Tuesday, 13 March 2012


Let me introduce myself.  I’m the silent victim.  To the outside world, I had the perfect life: a well respected spouse,  a job that carried great status, a delightful young family, surely everything one could have wished for .  However, no –one knew or very few people realised what went on behind closed doors.  For years, I was the silent victim.  I suffered severe emotional, physiological, mental and physical abuse.  For years I made excuses for the perpetrator to myself - it must have been my fault.  For years, I stayed silent to protect my children.  This is my story which has taken nearly 20 years to tell, I now have a voice.   Why has it taken me so long? Domestic abuse no longer carries the stigma it once did.  1 in 4 woman will be a victim of domestic abuse and  on average 2 women a week are killed by a partner or former partner.  As a result, there exists in England and Wales, over 7,500 refuge places available for women fleeing abusive relationships.  Help and support is readily available .  So why did I remain silent for so long allowing the abuse to severe impact my whole life?

There ‘s one minor detail I did not mention, I’m a man.  I’m not the stereotypical image you may think of for a beaten husband.  I’m not weak, I’m not weedy, I’m not a person who can’t stand up for myself.  I consider myself a man’s man.  I played football and rugby. I have my fair amount of playground fights with other lads when at school.  If a man hit me the likelihood is that I’d fight back.  I’m a man with values and principles and a conscience.  Despite whatever provocation I never hit back, I never responded with violence because hitting a female is wrong on all levels and two wrongs never make one right.  I’m not alone, there are many more silent victims out there, struggling to put on a brave face.  Many stay because of the lack of belief that male spousal abuse takes place.  Society, in particular, is weighed against the father fleeing from the martial home and so many men keep quiet for fear of losing their children.  Is it really that bad? 

Denis Campbell of The Observer  reported the following on Sunday 5 September 2010:

More than 40% of domestic violence victims are male, report reveals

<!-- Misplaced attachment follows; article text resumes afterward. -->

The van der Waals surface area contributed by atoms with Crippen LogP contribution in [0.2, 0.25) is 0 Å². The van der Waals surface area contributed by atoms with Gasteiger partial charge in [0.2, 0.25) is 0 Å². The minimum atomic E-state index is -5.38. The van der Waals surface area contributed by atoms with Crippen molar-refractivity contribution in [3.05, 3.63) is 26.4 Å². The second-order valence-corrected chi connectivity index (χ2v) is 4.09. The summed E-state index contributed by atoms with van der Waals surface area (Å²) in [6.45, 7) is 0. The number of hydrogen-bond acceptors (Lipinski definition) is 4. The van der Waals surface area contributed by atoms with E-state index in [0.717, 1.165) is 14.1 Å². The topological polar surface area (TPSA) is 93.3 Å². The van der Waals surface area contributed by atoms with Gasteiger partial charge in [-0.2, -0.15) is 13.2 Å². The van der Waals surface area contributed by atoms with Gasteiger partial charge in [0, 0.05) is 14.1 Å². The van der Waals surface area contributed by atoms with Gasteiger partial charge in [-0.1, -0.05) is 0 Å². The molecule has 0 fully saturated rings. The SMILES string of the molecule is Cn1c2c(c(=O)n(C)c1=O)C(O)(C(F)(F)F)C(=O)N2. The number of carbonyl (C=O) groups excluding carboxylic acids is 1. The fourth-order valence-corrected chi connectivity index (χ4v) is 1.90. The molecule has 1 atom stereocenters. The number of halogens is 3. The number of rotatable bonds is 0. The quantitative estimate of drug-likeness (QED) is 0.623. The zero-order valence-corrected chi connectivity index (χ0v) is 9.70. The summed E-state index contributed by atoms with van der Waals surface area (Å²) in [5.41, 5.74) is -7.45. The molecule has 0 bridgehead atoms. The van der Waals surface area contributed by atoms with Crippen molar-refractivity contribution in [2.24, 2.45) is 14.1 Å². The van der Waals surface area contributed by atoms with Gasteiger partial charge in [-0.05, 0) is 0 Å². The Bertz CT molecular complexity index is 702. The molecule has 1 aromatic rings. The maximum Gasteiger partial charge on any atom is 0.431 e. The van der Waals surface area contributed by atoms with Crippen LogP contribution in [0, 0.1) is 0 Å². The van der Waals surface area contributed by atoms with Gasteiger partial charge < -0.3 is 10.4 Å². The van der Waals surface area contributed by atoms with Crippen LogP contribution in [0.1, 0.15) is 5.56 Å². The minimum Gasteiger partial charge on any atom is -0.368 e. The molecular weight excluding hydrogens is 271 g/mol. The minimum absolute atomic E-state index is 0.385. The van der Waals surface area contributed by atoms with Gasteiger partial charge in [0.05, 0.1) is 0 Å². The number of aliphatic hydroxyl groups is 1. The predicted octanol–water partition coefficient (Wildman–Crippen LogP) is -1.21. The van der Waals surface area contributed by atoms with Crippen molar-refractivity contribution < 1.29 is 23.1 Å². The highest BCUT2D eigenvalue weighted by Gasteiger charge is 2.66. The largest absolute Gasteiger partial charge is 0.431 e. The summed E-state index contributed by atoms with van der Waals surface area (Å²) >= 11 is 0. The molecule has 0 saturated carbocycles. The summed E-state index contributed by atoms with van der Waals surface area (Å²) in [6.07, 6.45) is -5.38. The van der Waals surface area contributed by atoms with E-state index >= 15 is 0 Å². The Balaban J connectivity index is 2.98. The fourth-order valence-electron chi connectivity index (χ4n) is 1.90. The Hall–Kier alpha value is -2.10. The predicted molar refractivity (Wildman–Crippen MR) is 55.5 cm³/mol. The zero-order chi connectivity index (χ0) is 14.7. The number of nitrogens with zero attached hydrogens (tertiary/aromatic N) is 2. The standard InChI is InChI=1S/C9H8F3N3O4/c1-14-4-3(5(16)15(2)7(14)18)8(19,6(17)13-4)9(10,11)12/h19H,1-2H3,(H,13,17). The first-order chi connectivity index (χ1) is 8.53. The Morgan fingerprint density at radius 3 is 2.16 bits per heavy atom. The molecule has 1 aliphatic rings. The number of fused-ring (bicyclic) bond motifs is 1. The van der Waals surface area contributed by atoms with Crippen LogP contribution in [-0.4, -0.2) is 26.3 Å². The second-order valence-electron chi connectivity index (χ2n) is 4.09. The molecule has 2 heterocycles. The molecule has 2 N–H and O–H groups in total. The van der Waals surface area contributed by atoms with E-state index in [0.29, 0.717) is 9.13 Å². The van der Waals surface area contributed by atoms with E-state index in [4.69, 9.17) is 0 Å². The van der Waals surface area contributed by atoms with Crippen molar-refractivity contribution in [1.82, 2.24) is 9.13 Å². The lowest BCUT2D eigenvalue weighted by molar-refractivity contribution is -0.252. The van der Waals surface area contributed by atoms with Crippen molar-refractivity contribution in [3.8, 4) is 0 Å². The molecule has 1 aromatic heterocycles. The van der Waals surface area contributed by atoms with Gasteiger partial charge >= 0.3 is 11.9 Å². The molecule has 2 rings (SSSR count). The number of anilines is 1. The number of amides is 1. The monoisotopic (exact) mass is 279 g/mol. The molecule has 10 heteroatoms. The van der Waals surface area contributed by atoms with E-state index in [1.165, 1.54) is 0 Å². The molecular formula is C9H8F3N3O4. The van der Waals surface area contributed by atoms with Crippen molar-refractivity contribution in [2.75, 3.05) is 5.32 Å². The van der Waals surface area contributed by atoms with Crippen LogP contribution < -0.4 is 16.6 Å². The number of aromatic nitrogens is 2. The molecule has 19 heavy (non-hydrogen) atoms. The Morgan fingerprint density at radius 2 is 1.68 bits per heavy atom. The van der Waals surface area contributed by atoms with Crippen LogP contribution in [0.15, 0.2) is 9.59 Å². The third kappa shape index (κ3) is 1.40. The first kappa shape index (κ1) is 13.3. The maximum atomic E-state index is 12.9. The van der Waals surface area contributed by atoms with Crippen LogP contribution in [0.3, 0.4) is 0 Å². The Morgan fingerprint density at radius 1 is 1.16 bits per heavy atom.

Campaign group Parity claims assaults by wives and girlfriends are often ignored by police and media

About two in five of all victims of domestic violence are men, contradicting the widespread impression that it is almost always women who are left battered and bruised, a new report claims.

Men assaulted by their partners are often ignored by police, see their attacker go free and have far fewer refuges to flee to than women, says a study by the men’s rights campaign group Parity.

The charity's analysis of statistics on domestic violence shows the number of men attacked by wives or girlfriends is much higher than thought. Its report, Domestic Violence: The Male Perspective, states: "Domestic violence is often seen as a female victim/male perpetrator problem, but the evidence demonstrates that this is a false picture."

Data from Home Office statistical bulletins and the British Crime Survey show that men made up about 40% of domestic violence victims each year between 2004-05 and 2008-09, the last year for which figures are available. In 2006-07 men made up 43.4% of all those who had suffered partner abuse in the previous year, which rose to 45.5% in 2007-08 but fell to 37.7% in 2008-09.

Similar or slightly larger numbers of men were subjected to severe force in an incident with their partner, according to the same documents. The figure stood at 48.6% in 2006-07, 48.3% the next year and 37.5% in 2008-09, Home Office statistics show.